Police and ambulance sirens blaring nonstop; the acrid smell of burning bodies and air so thick it hurts to breathe; pictures posted throughout the city in hopes of finding surviving loved ones; and a growing number of makeshift memorials with candles and flowers by those same pictures - that was New York City five years ago.
Our lives have changed forever since that fateful day, but not all has been for the worst. True, we can’t travel as freely as we used to and must check in early at the airports. True, armed guards with machine guns still greet us as we drive through the tunnels on our way back from tennis in Queens. True, we see police cars parked at all bridges, tunnels, and vulnerable office buildings. They aren’t looking for speeders or robbers, but for potential terrorists. Their presence has changed the atmosphere in the city and deterred muggers and petty criminals who used to prey on us in the old days.
Probably thanks to 9-11, New York has become a better place to live. Crime is way down. People are back out enjoying Broadway, Central Park, and all that New York has to offer - even at night. The restaurant business is thriving. It’s become a safer and more pleasant city.
Some of the credit must be given to Mayors Michael Blumberg and his predecessor Rudy Giuliani, both of whom believed in law and order. Giuliani’s belief stems from a background in the prosecutor’s office, and Bloomberg’s stems from a background in business. Bloomberg treats New York like one of his business empires and realizes that he can’t have a successful business without law and order. Most New Yorkers - republicans and democrats alike - agree that he has done an admirable job in ruling a city that was previously considered unrulable.
Ask any New Yorker about 9-11, and he or she will have stories and vivid memories about that day. But we are a resilient bunch, proud of how well we perform during crises. We don’t always agree on things, but we respect one another’s thoughts. Take, for instance, the memorial for the World Trade Center. It’s been five years, and we still can’t agree on what kind of memorial to build and where to put it. Oh well, life goes on.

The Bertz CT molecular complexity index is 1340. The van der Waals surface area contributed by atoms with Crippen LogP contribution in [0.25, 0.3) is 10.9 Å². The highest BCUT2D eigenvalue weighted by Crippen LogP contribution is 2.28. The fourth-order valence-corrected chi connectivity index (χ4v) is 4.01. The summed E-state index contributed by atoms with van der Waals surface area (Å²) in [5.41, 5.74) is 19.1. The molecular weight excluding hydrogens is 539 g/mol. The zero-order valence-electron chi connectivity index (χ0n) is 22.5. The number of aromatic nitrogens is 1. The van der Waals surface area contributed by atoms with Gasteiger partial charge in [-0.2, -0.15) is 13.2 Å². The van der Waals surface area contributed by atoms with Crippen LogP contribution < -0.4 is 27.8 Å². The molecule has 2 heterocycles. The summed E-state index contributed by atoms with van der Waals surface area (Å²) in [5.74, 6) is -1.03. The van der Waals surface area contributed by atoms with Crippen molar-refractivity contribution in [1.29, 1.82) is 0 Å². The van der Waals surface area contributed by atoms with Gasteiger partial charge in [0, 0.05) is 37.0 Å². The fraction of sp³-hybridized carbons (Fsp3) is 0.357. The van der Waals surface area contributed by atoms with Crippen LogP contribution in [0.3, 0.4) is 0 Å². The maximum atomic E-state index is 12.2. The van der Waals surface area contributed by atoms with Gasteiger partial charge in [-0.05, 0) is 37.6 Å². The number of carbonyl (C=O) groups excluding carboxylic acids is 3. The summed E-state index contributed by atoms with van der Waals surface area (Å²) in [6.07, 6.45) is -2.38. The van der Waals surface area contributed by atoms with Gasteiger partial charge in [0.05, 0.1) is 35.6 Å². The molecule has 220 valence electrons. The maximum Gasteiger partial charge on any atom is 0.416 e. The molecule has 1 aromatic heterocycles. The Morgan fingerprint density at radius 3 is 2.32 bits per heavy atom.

Strange, also, is the anti-war sentiment of New Yorkers. Even in the early days of Afghanistan and Iraq, most New Yorkers were opposed to military action. Long a democrat stronghold, the anti-war sentiment is strong here in our liberal press and on the streets.
We also fear another incident on our own ground. I still cringe when I hear a plane flying overhead, although planes are now forbidden from flying directly over Manhattan, even on their way to nearby LaGuardia Airport. Most people I talk to are not so much afraid of being attacked again by airplanes as they are by dirty bombs and subway poisons. Many people I know won’t ride the subways but take buses, even though it takes longer. We are incensed at the idea of taking away 40 percent of our federal money for safety protection, and in our own New York self-centered way, we can’t imagine how terrorists would want to bomb any place else. We know we are sitting ducks, but we stay. If they hit, they hit. New York will always come through in the end.
Do I still think about leaving New York and retiring to Florida or some other lovely Sunbelt place? Yeah. Will I do it? Probably not.
Jean Furuyama, DDS, FAGD, FADI
Dr. Furuyama is the past president of the AAWD and owner of a group practice in Manhattan, N.Y. She has trained with some of the world’s most prominent dental-laser specialists. E-mail her at [email protected]